By: Rudman Winchell Daniel Burke
Seller Financing in Maine: What You Should Know If You Self-Finance the Sale of Residential Real Estate in Maine
With the real estate market slow to recover, buying and selling homes can be a long and drawn out experience. Buyers, hurt by tough financial times, may be slow or unable to acquire home loans from banks in light of poor or diminished credit. Many sellers have seen property languish on the market for months, even years, as they try to recoup value in the limping economy. For both buyers and sellers, seller financing can be an attractive alternative to conventional bank loans to spur sales. From a seller’s perspective there have been a few developments in the past few years that you need to know about before making any decisions with regard to financing the sale of property you own. Chief among these considerations is the Safe and Fair Enforcement for Mortgage Licensing Act (the Safe Act).
Congress passed the SAFE Act in 2008[i], directing the states to establish minimum standards and licensing requirements for residential mortgage loan originators. This legislation sought to increase uniformity, improve accountability, combat fraud and enhance consumer protections in light some unscrupulous lending that led to the housing bubble which burst in 2007.
The Maine Legislature acted on this directive by enacting its version of the SAFE Act in 2009[ii] (the Maine SAFE Act). The language of the Maine SAFE Act tracks that of its federal counterpart very closely. Unless exempted, an individual may not engage in the business of a mortgage loan originator without first obtaining, and maintaining annually, a license. A “mortgage loan originator” is an individual who for compensation or gain or in the expectation of compensation or gain takes a residential mortgage loan application or offers or negotiates terms of a residential mortgage loan.[iii] In turn, a “residential mortgage loan” is any loan primarily for personal, family or household use that is secured by a mortgage, deed of trust or other equivalent consensual security interest on a dwelling or residential real estate upon which is constructed or intended to be constructed a dwelling.[iv] In 2011, the legislature added an exclusion to this definition which is unique to the Maine law. Under this exclusion, a “credit sale,” defined as the sale of a dwelling or residential real estate purchased for a personal, family or household purpose in which credit is extended by the seller and either the debt is payable in installments or a finance charge is made, is not considered a residential mortgage loan.[v]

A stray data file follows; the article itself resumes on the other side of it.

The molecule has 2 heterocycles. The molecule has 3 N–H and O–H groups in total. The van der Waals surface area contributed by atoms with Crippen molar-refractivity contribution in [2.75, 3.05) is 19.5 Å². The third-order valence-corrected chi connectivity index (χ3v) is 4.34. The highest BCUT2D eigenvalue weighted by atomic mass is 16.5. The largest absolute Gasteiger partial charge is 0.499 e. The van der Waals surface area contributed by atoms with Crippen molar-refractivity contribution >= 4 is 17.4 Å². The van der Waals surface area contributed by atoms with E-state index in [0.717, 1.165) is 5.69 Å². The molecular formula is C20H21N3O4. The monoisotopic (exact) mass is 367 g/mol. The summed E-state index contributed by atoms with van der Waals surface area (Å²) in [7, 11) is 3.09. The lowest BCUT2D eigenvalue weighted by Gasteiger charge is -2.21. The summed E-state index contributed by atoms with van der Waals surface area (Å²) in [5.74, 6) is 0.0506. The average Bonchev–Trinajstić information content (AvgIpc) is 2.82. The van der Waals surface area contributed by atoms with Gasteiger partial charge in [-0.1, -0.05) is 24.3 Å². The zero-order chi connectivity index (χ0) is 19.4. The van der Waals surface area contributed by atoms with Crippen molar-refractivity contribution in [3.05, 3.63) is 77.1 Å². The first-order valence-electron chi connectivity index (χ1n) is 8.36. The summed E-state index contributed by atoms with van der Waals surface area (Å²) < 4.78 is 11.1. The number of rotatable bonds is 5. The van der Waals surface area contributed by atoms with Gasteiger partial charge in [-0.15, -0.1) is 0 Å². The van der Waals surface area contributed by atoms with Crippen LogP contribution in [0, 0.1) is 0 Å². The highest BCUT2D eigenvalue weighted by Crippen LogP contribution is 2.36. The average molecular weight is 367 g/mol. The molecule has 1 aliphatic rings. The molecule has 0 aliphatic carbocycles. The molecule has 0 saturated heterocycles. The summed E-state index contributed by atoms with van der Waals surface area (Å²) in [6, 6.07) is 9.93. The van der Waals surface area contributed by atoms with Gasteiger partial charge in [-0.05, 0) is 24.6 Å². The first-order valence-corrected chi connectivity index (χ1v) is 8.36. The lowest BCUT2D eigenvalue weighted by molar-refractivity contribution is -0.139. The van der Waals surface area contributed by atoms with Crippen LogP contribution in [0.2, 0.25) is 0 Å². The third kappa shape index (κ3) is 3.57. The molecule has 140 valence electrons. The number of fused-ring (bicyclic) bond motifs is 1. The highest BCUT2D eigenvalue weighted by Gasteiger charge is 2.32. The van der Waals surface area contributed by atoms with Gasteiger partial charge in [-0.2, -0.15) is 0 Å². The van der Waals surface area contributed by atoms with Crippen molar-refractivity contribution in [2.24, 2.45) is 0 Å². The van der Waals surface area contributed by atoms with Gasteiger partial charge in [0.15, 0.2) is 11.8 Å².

This legislation has prompted many people, who have or may have residential property to sell and are interested in financing a potential sale of that property themselves, to ask whether or not they qualify as a mortgage loan originator and would thus be required to obtain a license under the Maine SAFE Act.
To answer that question we look to the Maine Bureau of Consumer Credit Protection which oversees implementation and enforcement of the Maine SAFE Act. However, the Bureau has not undertaken any rulemaking in this regard and has itself looked to the federal Department of Housing and Urban Development (HUD) for clarification and guidance. HUD issued a final rule relating to the SAFE Act in June 2011 which provided some much needed detail. The rule states that engaging in the business of a loan originator requires a commercial context and a degree of habitualness or repetition.[vi]
Unfortunately, HUD did not provide any clarification on what it meant by habitualness or repetition. It did state that an individual selling his or her own residence or vacation property cannot be considered engaged in the business of a loan originator since the required commercial context and habitualness are likely absent. However, it left the issue with respect to other properties owned, but not lived in, by a seller unresolved. While selling and financing these other properties will likely result in a profit, a seller may undertake so few of these transactions that the requisite habitualness cannot be met. HUD declined to establish a “de minimis” exemption allowing, without licensing, a certain number of transactions per seller.
Maine’s “credit sale” exclusion, discussed above, is subject to any rule, advisory ruling or interpretation issued by the Bureau or HUD that determines that it actually does constitute a residential mortgage loan as defined by the SAFE Act. So far, neither agency has made any such determination. By enacting this exclusion, it would appear that the State’s legislature was attempting to circumvent any detrimental effect the SAFE Act had on the financing of residential properties by the seller for a personal, family or household purpose. However, in light of HUD’s 2011 rule, some uncertainty remains.
Further clarifications are likely as more questions arise and legislative updates are enacted. An individual contemplating seller financing should tread carefully. While a failure to comply with the Maine SAFE Act should not affect the validity or enforceability of any resulting residential mortgage loan, a person found in violation may be subject to administrative fines and penalties.
Any further questions or concerns should be directed to a qualified attorney.
[i] S.A.F.E. Mortgage Licensing Act, 12 U.S.C. §§ 5101 – 5116 (2012).
[ii] 9-A M.R.S. §§ 13-101 – 13-120 (2012).
[iii] 9-A M.R.S. § 13-102(7).
[iv] 9-A M.R.S. § 13-102(13).
[v] 9-A M.R.S. § 13-102(1-A).
[vi] 24 C.F.R. § 3400.103(b) (2011).